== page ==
Hinojosa’s nearly 30-year career as an award-winning journalist includes reporting for PBS, CBS, WNBC, CNN, NPR, and anchoring the Emmy Award winning talk show from WGBH Maria Hinojosa: One-on-One. She is the author of two books and has won dozens of awards, including: four Emmys, the John Chancellor Award, the Studs Terkel Community Media Award, two Robert F. Kennedy Awards, the Edward R. Murrow Award from the Overseas Press Club, and the Ruben Salazar Lifetime Achievement Award from the NAHJ. She has been honored with her own day in October by New York City Mayor Bill De Blasio and has been recognized by People En Español as one of the 25 most powerful Latina women. Additionally, Hinojosa was the first Latina to anchor a PBS FRONTLINE report: “Lost in Detention” which aired in October 2011 and was the first to explore abuse at immigrant detention facilities, garnering attention from Capitol Hill as well as both the mainstream and Spanish-language media.
As a reporter for NPR, Hinojosa was among the first to report on youth violence in urban communities on a national scale. During her eight years as CNN’s urban affairs correspondent, Hinojosa often took viewers into communities rarely shown on television and continued that work longform on Now on PBS. At Futuro Media, Hinojosa continues to bring attention to experiences and points of view that are often overlooked or underreported in mainstream media, all while mentoring the next generation of diverse journalists to delve into authentic and nuanced stories. In 2018 she was a Fellow at Shorenstein Center at the Harvard Kennedy School and is a frequent speaker across the country. In 2019, she was named the inaugural Distinguished Journalist in Residence at her Alma Mater, Barnard College. She lives in New York City with her husband and two children.
- Once I Was You: A Memoir of Love & Hate in a Torn America
- Latinos in the Media
- Frontlines: Latinos & Immigration from a Woman's Perspective
- Eliminating Disparities
The Global Scholars hosted Maria Hinojosa on November 4, 2021.
Agnes Igoye escaped from the Lord's Resistance Army (LRA) at age 14 after they raided her home village in Uganda demanding virgins. Following her escape from human trafficking, Igoye made it her lifelong mission to prevent human trafficking, work with survivors, and educate. Igoye runs a center for human trafficking survivors, she was a Fulbright Fellow at the University of Minnesota and studied forced migration at Oxford. Currently, Agnes Igoye is serving as the Ugandan Deputy National Coordinator for the Prevention of Trafficking in Persons. She is also the head of Uganda's Immigration Training Academy. Along with her numerous leadership positions and her tireless work fighting against human trafficking, Igoye has several TED talks and is working to educate people about the dangers and realities of trafficking.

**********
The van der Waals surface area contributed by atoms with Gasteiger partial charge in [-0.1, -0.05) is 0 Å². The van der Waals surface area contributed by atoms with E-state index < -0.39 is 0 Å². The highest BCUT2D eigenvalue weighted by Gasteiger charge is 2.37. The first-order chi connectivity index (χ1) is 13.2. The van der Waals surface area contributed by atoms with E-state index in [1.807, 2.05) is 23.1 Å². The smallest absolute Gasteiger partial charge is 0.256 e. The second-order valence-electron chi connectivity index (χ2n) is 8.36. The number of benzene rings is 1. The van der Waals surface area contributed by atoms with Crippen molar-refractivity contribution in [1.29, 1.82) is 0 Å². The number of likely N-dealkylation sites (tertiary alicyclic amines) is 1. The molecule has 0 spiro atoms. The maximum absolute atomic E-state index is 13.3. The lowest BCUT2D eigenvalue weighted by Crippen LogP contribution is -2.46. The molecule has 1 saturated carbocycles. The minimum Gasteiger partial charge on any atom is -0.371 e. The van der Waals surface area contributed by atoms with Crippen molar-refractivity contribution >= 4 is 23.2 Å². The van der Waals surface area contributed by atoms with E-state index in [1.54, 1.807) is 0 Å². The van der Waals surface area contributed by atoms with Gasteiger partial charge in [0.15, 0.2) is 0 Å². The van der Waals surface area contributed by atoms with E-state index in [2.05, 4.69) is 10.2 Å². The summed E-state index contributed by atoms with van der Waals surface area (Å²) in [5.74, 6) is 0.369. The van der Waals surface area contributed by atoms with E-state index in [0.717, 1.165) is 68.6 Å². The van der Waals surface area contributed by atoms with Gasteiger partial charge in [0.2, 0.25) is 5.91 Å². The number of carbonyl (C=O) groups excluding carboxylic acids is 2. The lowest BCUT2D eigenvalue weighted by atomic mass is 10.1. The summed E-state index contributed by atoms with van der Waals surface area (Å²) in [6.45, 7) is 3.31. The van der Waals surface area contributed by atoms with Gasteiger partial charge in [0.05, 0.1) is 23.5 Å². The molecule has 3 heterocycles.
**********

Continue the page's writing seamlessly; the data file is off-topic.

The Global Scholars virtually hosted Agnes Igoye in October 2020 to hear her story, learn more about human trafficking prevention, and engage in important dialogue around trafficking and education.
Nadia Murad is a member of the Yazīdī minority in northern Iraq, and in 2014 the Islamic State (ISIL attacked her home village of Kocho, Sinjar District. Hundreds were massacred, including Nadia’s mother and six of her brothers. More than 6,700 girls and young women were abducted and held as sex slaves, including Murad. After three months she managed to flee.
In 2015, Murad left for Germany as part of a refugee program for survivors of ISIL, and in 2016, she was appointed the first United Nations’ Goodwill Ambassador for the Dignity of Survivors of Human Trafficking. She is the founder of Nadia’s Initiative, an organization dedicated to helping women and children victimized by genocide, mass atrocities, and human trafficking to heal and rebuild their lives and communities. In 2018, she earned the Nobel Peace Prize “for [her] efforts to end the use of sexual violence as a weapon of war and armed conflict.”
Nadia Murad is the author of "The Last Girl: My Story of Captivity, and my Fight Against the Islamic State."
Nadia Murad was the first speaker in series on Sept 16, 2019.